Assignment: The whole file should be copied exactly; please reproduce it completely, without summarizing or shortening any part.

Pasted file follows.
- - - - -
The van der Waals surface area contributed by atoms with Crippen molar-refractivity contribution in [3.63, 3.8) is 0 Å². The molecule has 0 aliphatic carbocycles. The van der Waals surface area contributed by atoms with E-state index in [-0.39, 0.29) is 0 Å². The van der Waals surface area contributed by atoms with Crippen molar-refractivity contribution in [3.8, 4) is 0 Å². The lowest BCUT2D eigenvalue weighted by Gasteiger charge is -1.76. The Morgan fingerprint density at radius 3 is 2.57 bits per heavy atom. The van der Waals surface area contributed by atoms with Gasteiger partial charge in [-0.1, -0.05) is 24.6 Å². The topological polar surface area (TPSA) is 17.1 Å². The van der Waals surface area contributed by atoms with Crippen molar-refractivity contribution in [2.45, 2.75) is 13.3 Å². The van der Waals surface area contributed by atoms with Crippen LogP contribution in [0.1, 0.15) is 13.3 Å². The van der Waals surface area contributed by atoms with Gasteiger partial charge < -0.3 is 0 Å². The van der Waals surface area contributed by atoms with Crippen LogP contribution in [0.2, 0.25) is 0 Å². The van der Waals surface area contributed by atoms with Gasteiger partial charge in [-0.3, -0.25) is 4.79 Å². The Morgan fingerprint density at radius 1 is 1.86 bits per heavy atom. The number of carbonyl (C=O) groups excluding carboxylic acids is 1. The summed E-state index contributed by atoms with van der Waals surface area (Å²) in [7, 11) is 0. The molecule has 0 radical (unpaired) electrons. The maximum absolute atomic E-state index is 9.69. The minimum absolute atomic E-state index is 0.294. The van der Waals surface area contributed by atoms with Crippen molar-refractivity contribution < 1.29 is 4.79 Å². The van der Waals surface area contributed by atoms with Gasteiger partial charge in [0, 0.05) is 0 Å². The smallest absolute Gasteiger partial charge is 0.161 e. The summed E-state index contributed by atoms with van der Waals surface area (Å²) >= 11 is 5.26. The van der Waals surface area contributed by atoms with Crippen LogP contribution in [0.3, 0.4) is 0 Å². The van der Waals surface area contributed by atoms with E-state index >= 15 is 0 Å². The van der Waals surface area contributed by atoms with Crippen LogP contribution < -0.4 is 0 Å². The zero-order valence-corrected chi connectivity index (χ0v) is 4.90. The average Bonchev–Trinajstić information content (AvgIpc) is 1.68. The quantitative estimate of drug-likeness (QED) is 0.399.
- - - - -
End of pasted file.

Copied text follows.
The van der Waals surface area contributed by atoms with Crippen molar-refractivity contribution in [3.63, 3.8) is 0 Å². The molecule has 0 aliphatic carbocycles. The van der Waals surface area contributed by atoms with E-state index in [-0.39, 0.29) is 0 Å². The van der Waals surface area contributed by atoms with Crippen molar-refractivity contribution in [3.8, 4) is 0 Å². The lowest BCUT2D eigenvalue weighted by Gasteiger charge is -1.76. The Morgan fingerprint density at radius 3 is 2.57 bits per heavy atom. The van der Waals surface area contributed by atoms with Gasteiger partial charge in [-0.1, -0.05) is 24.6 Å². The topological polar surface area (TPSA) is 17.1 Å². The van der Waals surface area contributed by atoms with Crippen molar-refractivity contribution in [2.45, 2.75) is 13.3 Å². The van der Waals surface area contributed by atoms with Crippen LogP contribution in [0.1, 0.15) is 13.3 Å². The van der Waals surface area contributed by atoms with Gasteiger partial charge < -0.3 is 0 Å². The van der Waals surface area contributed by atoms with Crippen LogP contribution in [0.2, 0.25) is 0 Å². The van der Waals surface area contributed by atoms with Gasteiger partial charge in [-0.3, -0.25) is 4.79 Å². The Morgan fingerprint density at radius 1 is 1.86 bits per heavy atom. The number of carbonyl (C=O) groups excluding carboxylic acids is 1. The summed E-state index contributed by atoms with van der Waals surface area (Å²) in [7, 11) is 0. The molecule has 0 radical (unpaired) electrons. The maximum absolute atomic E-state index is 9.69. The minimum absolute atomic E-state index is 0.294. The van der Waals surface area contributed by atoms with Crippen molar-refractivity contribution < 1.29 is 4.79 Å². The van der Waals surface area contributed by atoms with Gasteiger partial charge in [0, 0.05) is 0 Å². The smallest absolute Gasteiger partial charge is 0.161 e. The summed E-state index contributed by atoms with van der Waals surface area (Å²) >= 11 is 5.26. The van der Waals surface area contributed by atoms with Crippen LogP contribution in [0.3, 0.4) is 0 Å². The van der Waals surface area contributed by atoms with E-state index >= 15 is 0 Å². The van der Waals surface area contributed by atoms with Crippen LogP contribution < -0.4 is 0 Å². The zero-order valence-corrected chi connectivity index (χ0v) is 4.90. The average Bonchev–Trinajstić information content (AvgIpc) is 1.68. The quantitative estimate of drug-likeness (QED) is 0.399.